Galerie Kahnweiler, Paris (by 1920).
Helena Rubinstein, New York (by 1962); Estate sale, Parke-Bernet Galleries, Inc., New York, 20 April 1966, lot 50.
Richard Feigen Gallery, Inc., New York (acquired at the above sale).
Acquired from the above by the present owners, 25 April 1966.
CUBISME: PROPERTY FROM THE MELAMED FAMILY COLLECTION
Hope and Abraham Melamed
Soon after their marriage in 1944, our parents, Hope and Abe Melamed, embarked on a journey of passion that enveloped them for the rest of their lives. After an afternoon art gallery visit, our Dad, a young radiologist, suggested to our mother that they buy a painting they had admired. Mom tells how shocked she was at the realization that “regular” people could do just that. They could hang a wonderful piece of art in their house rather than have to visit it in a museum. Certainly, others could come and see it but she could actually live with it, gaze upon it every day, and see it anew each morning.
Their interests and collection evolved through several stages but finally focused on Cubism and especially on the early explorations of Picasso and Braque. It then expanded to include all of the major Cubists with a particular focus on the cubist print. In fact, when a 1982 exhibition entitled, “The Cubist Print” was being assembled to appear in The National Gallery in Washington, D.C., the curators wrote that after exploring all the leading museums, “...it soon became clear that the largest, most comprehensive collection of Cubist Prints was not in the public domain but in the knowledgeable private hands of Dr. and Mrs. Abraham Melamed.” The collection grew to include a variety of Cubist pieces by Picasso, Braque, Léger, Gris, Villon, Marcoussis, Gleizes, Metzinger and others that they considered to be seminal to the development of the genre. The prints as well as Picasso’s dimensionally innovative collage Figure, Picasso’s Tête de femme, and Severini’s Etude pour "Autoportrait au canotier" and many other works have been exhibited in major museums worldwide. They have been highlighted in books and magazines as well; all a testament to Hope and Abe’s belief that they should be shared with the public.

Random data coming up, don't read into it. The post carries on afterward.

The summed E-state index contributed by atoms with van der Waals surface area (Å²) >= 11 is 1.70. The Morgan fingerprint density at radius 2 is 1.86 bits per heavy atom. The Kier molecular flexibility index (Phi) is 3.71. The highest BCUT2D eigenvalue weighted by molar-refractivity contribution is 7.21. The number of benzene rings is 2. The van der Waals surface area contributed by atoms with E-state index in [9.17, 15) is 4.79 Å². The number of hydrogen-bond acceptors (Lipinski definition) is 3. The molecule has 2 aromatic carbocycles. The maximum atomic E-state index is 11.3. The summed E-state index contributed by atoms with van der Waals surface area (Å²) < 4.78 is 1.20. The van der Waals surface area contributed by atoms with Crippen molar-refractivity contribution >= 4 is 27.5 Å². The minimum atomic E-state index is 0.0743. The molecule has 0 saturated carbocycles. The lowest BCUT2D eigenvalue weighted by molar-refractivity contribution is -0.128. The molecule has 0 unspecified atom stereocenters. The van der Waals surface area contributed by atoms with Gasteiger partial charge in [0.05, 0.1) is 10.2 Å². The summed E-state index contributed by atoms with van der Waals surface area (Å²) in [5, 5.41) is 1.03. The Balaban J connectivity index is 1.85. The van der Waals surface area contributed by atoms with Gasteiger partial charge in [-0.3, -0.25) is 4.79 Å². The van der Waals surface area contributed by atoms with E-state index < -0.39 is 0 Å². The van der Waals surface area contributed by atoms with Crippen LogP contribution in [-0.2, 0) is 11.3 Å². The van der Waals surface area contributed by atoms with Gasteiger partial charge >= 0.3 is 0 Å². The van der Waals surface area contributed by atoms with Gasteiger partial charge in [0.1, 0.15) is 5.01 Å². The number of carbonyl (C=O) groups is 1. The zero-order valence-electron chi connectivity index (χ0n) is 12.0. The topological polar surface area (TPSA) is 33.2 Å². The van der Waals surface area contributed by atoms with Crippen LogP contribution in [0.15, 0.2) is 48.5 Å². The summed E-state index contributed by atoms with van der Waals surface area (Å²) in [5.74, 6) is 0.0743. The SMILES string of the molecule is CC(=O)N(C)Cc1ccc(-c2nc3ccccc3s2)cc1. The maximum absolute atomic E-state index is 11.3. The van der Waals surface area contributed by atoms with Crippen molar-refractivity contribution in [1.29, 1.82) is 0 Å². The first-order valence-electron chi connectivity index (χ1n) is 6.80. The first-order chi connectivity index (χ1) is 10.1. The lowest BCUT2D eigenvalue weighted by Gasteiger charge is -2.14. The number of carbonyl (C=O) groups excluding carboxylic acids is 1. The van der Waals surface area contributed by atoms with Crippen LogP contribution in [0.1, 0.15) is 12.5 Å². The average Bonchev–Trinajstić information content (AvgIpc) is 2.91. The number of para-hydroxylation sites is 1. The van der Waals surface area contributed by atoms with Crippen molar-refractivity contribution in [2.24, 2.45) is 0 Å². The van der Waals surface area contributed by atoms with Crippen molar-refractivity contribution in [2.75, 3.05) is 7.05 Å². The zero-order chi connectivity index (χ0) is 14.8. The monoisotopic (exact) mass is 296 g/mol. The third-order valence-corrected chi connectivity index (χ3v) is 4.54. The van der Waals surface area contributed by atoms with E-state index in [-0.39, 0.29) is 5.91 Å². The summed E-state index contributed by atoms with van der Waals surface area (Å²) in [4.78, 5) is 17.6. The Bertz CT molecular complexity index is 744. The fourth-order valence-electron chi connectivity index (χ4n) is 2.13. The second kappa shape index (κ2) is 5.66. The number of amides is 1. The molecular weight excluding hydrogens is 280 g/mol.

It was their shared passion. They studied, read voraciously, and travelled extensively with art as the central focus. They learned all that they could consume. It was an intellectual journey into modern art’s evolution. In our parents’ own words, “...we became vitally interested in the modern movements in art, enjoying them all but recognizing that all new movements are not innovative. We found ourselves drawn more and more to Cubism, perhaps the greatest development in art since the Renaissance. Picasso and Braque, influenced by Cézanne, struggled with the possibility of portraying or placing on the two-dimensional surface of the canvas the total and simultaneous representation of solid three-dimensional bodies. It can be argued that Cubism is an attempt to present reality with honesty: that when an object is observed, the observer is aware of volume although the eye sees only that part that is presented frontally. Cubism is the mechanism artists use to present what is seen by the eye and the mind simultaneously.”
And after years of reflection on their love affair with Cubism, they conclude, “Cubism is not easy to view. It can be dull for the uninitiated. It is highly structured with no softening or sentimentalizing images. Cubist graphics in fact contain no color to dilute their sparseness and classicism. Despite this lack of immediate appeal, the study of Cubism is essential because it is the basis or catalytic force for all art forms that follow.”
And with all this said, in later years, after our Dad had passed away, Hope, now one of the world’s most knowledgeable and smitten admirers of the Cubist movement, would often spend hours on end simply sitting on a sofa in our living room gazing from piece to piece in utter amazement and pure joy. To say it was a labor of love is an understatement. We have always felt that they both squeezed every possible ounce of enjoyment out of each and every piece in their collection.
But to us, Hope and Abe’s children, the love and study of art, is not what defines them. What defines them to us is that they have been wonderful people and the most loving and loved parents we could ever hope for. And we know they would be so proud and gratified that others will cherish, appreciate and love the work as much as they did.
Abby, Aggy and John Melamed
CUBISME: PROPERTY FROM THE MELAMED FAMILY COLLECTION
M. Raynal, Picasso, Paris, 1922 (illustrated, pl. XXIV; titled Nu and dated 1914).
C. Zervos, Pablo Picasso, Paris, 1942, vol. 2**, no. 410 (illustrated, pl. 192; dated winter 1912-1913).
F. Russoli, L'opera complete di Picasso cubista, Milan, 1972, no. 572 (illustrated).
P. Daix and J. Rosselet, Picasso, The Cubist Years: A Catalogue Raisonné, 1907-1916, London, 1979, p. 301, no. 584 (illustrated).
J. Palau i Fabre, Picasso: Cubism, 1907-1917, New York, 1990, p. 512, no. 900 (illustrated, p. 319).
New York, Saidenberg Gallery, Picasso, An American Tribute: Cubism, April-May 1962, no. 9 (illustrated).
Milwaukee Art Center, Picasso in Milwaukee, October-November 1971, no. 1 (illustrated; dated winter 1912-1913).
Milwaukee Art Museum, Selections from the Hope and Abraham Melamed Collection, September 1983-January 1984, pp. 5, 10 and 46, no. 38 (illustrated in color on the cover).
New York, PaceWildenstein, Instrument of Invention: Picasso and Drawing, 1907-1938, April-June 1995.